Leadership & Credibility

The absolute best leadership book that I’ve read is The Leadership Challenge by James Kouzes and Barry Posner.  The book is based upon their 20+ years of research on leadership, and it is undoubtedly one of the most comprehensive books on leadership ever written. (I refer to it often and have even offended some by calling it “the Bible of Leadership Books.”) Amongst the many helpful insights they share is a 20-year study on the traits that followers most admire in leaders.

The top four are (1) Honesty (2) Forward-Looking (3) Inspiring (4) Competent. These four seem to show up near the top of the list, no matter who takes the survey or when they take it. KP suggest that these top four traits added up to one big word in the eyes of followers—credibility.

So, as difficult as it can seem to be a good leader, it still comes down to building trust by possessing high credibility. Regardless of the other political things that go on in an organization, the thing that matters the most to employees is how their direct supervisor leads. KP found that when people perceive their immediate manager to have high credibility, they’re significantly more likely to:

  • Be proud to tell others they are part of the organization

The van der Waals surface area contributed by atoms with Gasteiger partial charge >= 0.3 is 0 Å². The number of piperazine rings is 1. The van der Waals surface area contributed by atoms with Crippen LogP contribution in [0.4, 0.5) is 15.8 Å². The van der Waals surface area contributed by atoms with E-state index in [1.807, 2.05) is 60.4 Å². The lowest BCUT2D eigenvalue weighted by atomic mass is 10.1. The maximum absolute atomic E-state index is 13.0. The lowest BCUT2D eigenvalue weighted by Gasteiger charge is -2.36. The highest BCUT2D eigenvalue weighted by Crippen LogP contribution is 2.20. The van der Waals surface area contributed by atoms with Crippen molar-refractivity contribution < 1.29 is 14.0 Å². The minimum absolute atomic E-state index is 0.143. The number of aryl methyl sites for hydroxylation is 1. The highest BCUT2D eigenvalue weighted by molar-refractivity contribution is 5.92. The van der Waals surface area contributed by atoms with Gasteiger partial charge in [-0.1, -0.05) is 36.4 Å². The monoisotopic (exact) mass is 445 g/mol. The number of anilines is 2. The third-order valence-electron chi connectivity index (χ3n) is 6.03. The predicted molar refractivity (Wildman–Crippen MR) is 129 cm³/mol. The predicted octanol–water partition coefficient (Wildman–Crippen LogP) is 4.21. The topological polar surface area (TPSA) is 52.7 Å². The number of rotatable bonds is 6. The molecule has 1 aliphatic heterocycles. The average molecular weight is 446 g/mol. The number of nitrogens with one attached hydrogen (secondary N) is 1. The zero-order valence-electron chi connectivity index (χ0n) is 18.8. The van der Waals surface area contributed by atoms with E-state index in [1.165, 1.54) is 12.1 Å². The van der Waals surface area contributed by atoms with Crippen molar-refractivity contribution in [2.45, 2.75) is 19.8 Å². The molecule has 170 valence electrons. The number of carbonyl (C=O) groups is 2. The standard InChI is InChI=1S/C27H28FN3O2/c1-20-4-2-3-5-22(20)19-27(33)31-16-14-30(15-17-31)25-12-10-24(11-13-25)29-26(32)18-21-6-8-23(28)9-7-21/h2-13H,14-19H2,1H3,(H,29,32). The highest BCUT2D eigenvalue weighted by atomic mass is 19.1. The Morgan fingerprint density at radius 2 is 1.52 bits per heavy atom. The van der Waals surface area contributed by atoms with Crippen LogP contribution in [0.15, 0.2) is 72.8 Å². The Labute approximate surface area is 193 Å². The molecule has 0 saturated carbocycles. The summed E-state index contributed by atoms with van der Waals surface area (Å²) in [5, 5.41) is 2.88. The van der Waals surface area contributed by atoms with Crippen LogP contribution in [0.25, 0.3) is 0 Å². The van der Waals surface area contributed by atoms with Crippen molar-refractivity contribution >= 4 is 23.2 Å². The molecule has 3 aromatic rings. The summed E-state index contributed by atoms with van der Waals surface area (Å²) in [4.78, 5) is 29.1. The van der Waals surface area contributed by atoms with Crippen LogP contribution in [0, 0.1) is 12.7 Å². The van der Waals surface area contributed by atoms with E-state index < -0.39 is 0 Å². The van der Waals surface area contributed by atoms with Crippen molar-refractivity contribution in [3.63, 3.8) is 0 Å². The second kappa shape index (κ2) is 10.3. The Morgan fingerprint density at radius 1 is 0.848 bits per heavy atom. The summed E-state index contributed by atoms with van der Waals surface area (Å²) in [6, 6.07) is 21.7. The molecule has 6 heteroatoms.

• Feel a strong sense of team spirit
  • See their own personal values as consistent with those of the organization
  • Feel attached and committed to the organization
  • Have a sense of ownership of the organization

Conversely, KP found that when people perceive their manager to have low credibility, they are significantly more likely to:

  • Produce only if they’re watched carefully
  • Be motivated primarily by money
  • Say good things about the organization publicly but criticize it privately
  • Consider looking for another job if the organization experiences problems
  • Feel unsupported and unappreciated

What do these findings tell you about the connection between followers and leaders? Perhaps it’s time that supervisors and managers acknowledge that as important as technical skills are, what is sometimes called the “soft” people skills are equally as important. Is it possible that we spend too much time trying to get “them” to be something or do something and not enough time on our own behaviors. Leaders might discover that if we worked harder on “us”, employees might work harder for us.

If you want followers to “connect” with you as a leader AND be highly productive, it’s all about credibility. And part of credibility is having the self-awareness to recognize your own shortcomings and work diligently to overcome them. That’s the kind of leader to which people want to connect!

Mike Mowery

Written by:
Mike Mowery
Director of Leadership Development, Strategic Government Resources

2 responses

  1. Good article, Mike. It’s right on target.

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